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J Allergy Clin Immunol. 2018 Apr;141(4):1231-1238.e1. doi: 10.1016/j.jaci.2017.06.029. Epub 2017 Jul 20.

Gamma tocopherol-enriched supplement reduces sputum eosinophilia and endotoxin-induced sputum neutrophilia in volunteers with asthma.

Author information

1
Center for Environmental Medicine, Asthma and Lung Biology, University of North Carolina, Chapel Hill, NC; Division of Allergy, Immunology and Rheumatology, Department of Pediatrics, University of North Carolina, Chapel Hill, NC. Electronic address: allison_burbank@med.unc.edu.
2
Center for Environmental Medicine, Asthma and Lung Biology, University of North Carolina, Chapel Hill, NC.
3
Department of Biostatistics, Gillings School of Global Public Health, University of North Carolina, Chapel Hill, NC.
4
Department of Nutrition Science, Purdue University, West Lafayette, Ind.
5
Center for Environmental Medicine, Asthma and Lung Biology, University of North Carolina, Chapel Hill, NC; Division of Allergy, Immunology and Rheumatology, Department of Pediatrics, University of North Carolina, Chapel Hill, NC.
6
Department of Pathology and Laboratory Medicine, Cystic Fibrosis/Pulmonary Research and Treatment Center, Marsico Lung Institute, University of North Carolina, Chapel Hill, NC.

Abstract

BACKGROUND:

We and others have shown that the gamma tocopherol (γT) isoform of vitamin E has multiple anti-inflammatory and antioxidant actions and that γT supplementation reduces eosinophilic and endotoxin (LPS)-induced neutrophilic airway inflammation in animal models and healthy human volunteers.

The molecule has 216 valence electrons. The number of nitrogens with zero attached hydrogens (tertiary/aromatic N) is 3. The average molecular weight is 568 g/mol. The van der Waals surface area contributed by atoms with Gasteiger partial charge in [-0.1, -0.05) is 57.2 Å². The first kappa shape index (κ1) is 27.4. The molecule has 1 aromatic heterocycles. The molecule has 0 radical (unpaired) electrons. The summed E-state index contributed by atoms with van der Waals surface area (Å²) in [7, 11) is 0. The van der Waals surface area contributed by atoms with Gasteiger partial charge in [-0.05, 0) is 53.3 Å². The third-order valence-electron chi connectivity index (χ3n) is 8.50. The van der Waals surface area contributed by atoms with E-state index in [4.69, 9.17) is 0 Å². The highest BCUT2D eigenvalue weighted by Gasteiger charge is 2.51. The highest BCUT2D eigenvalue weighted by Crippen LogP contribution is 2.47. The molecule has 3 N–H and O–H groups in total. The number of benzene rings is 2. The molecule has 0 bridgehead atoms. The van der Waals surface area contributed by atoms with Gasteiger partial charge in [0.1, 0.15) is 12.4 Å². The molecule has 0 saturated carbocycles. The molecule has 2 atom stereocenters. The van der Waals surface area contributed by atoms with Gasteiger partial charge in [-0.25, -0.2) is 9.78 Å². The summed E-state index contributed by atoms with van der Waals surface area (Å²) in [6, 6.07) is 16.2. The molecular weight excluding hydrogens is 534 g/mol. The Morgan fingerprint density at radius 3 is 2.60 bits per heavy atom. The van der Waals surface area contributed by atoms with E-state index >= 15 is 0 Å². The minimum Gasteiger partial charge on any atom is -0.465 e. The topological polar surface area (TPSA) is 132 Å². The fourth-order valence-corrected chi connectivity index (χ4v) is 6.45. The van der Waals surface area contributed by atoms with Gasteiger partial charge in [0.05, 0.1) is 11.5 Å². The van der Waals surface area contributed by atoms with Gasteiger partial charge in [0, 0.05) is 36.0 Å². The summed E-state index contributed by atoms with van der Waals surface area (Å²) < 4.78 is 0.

OBJECTIVE:

We sought to determine whether γT supplementation reduces eosinophilic airway inflammation and acute neutrophilic response to inhaled LPS challenge in volunteers with asthma.

METHODS:

Participants with mild asthma were enrolled in a double-blinded, placebo-controlled crossover study to assess the effect of 1200 mg of γT daily for 14 days on sputum eosinophils, mucins, and cytokines. We also assessed the effect on acute inflammatory response to inhaled LPS challenge following γT treatment, focusing on changes in sputum neutrophilia, mucins, and cytokines. Mucociliary clearance was measured using gamma scintigraphy.

RESULTS:

Fifteen subjects with mild asthma completed both arms of the study. Compared with placebo, γT notably reduced pre-LPS challenge sputum eosinophils and mucins, including mucin 5AC and reduced LPS-induced airway neutrophil recruitment 6 and 24 hours after challenge. Mucociliary clearance was slowed 4 hours postchallenge in the placebo group but not in the γT treatment group. Total sputum mucins (but not mucin 5AC) were reduced at 24 hours postchallenge during γT treatment compared with placebo.

CONCLUSIONS:

When compared with placebo, γT supplementation for 14 days reduced inflammatory features of asthma, including sputum eosinophils and mucins, as well as acute airway response to inhaled LPS challenge. Larger scale clinical trials are needed to assess the efficacy of γT supplements as a complementary or steroid-sparing treatment for asthma.

KEYWORDS:

Asthma; endotoxin; eosinophil; lipopolysaccharide; mucin; mucociliary clearance; neutrophil; tocopherol; vitamin E

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